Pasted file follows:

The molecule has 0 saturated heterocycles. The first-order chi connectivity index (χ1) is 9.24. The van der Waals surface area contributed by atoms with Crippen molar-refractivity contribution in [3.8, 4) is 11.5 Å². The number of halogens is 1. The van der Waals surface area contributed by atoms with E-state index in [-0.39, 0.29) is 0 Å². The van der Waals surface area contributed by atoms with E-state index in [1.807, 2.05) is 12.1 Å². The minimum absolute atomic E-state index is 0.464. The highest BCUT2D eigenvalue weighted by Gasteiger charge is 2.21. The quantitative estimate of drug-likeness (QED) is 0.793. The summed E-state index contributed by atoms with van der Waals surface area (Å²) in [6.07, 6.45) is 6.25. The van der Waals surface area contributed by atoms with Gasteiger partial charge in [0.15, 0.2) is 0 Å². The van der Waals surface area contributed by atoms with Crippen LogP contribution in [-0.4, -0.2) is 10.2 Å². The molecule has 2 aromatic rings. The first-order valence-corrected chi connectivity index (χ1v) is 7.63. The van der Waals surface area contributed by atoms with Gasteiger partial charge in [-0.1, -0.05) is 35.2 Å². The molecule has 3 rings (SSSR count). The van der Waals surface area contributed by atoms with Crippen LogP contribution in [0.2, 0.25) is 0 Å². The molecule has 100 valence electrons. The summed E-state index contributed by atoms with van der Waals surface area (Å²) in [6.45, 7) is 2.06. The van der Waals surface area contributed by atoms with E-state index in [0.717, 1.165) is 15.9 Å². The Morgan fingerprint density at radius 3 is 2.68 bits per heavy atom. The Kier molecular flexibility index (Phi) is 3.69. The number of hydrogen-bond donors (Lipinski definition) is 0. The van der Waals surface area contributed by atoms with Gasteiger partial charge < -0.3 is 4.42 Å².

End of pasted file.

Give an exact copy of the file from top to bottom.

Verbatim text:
The molecule has 0 saturated heterocycles. The first-order chi connectivity index (χ1) is 9.24. The van der Waals surface area contributed by atoms with Crippen molar-refractivity contribution in [3.8, 4) is 11.5 Å². The number of halogens is 1. The van der Waals surface area contributed by atoms with E-state index in [-0.39, 0.29) is 0 Å². The van der Waals surface area contributed by atoms with E-state index in [1.807, 2.05) is 12.1 Å². The minimum absolute atomic E-state index is 0.464. The highest BCUT2D eigenvalue weighted by Gasteiger charge is 2.21. The quantitative estimate of drug-likeness (QED) is 0.793. The summed E-state index contributed by atoms with van der Waals surface area (Å²) in [6.07, 6.45) is 6.25. The van der Waals surface area contributed by atoms with Gasteiger partial charge in [0.15, 0.2) is 0 Å². The van der Waals surface area contributed by atoms with Crippen LogP contribution in [-0.4, -0.2) is 10.2 Å². The molecule has 2 aromatic rings. The first-order valence-corrected chi connectivity index (χ1v) is 7.63. The van der Waals surface area contributed by atoms with Gasteiger partial charge in [-0.1, -0.05) is 35.2 Å². The molecule has 3 rings (SSSR count). The van der Waals surface area contributed by atoms with Crippen LogP contribution in [0.2, 0.25) is 0 Å². The molecule has 100 valence electrons. The summed E-state index contributed by atoms with van der Waals surface area (Å²) in [6.45, 7) is 2.06. The van der Waals surface area contributed by atoms with E-state index in [0.717, 1.165) is 15.9 Å². The Morgan fingerprint density at radius 3 is 2.68 bits per heavy atom. The Kier molecular flexibility index (Phi) is 3.69. The number of hydrogen-bond donors (Lipinski definition) is 0. The van der Waals surface area contributed by atoms with Gasteiger partial charge < -0.3 is 4.42 Å².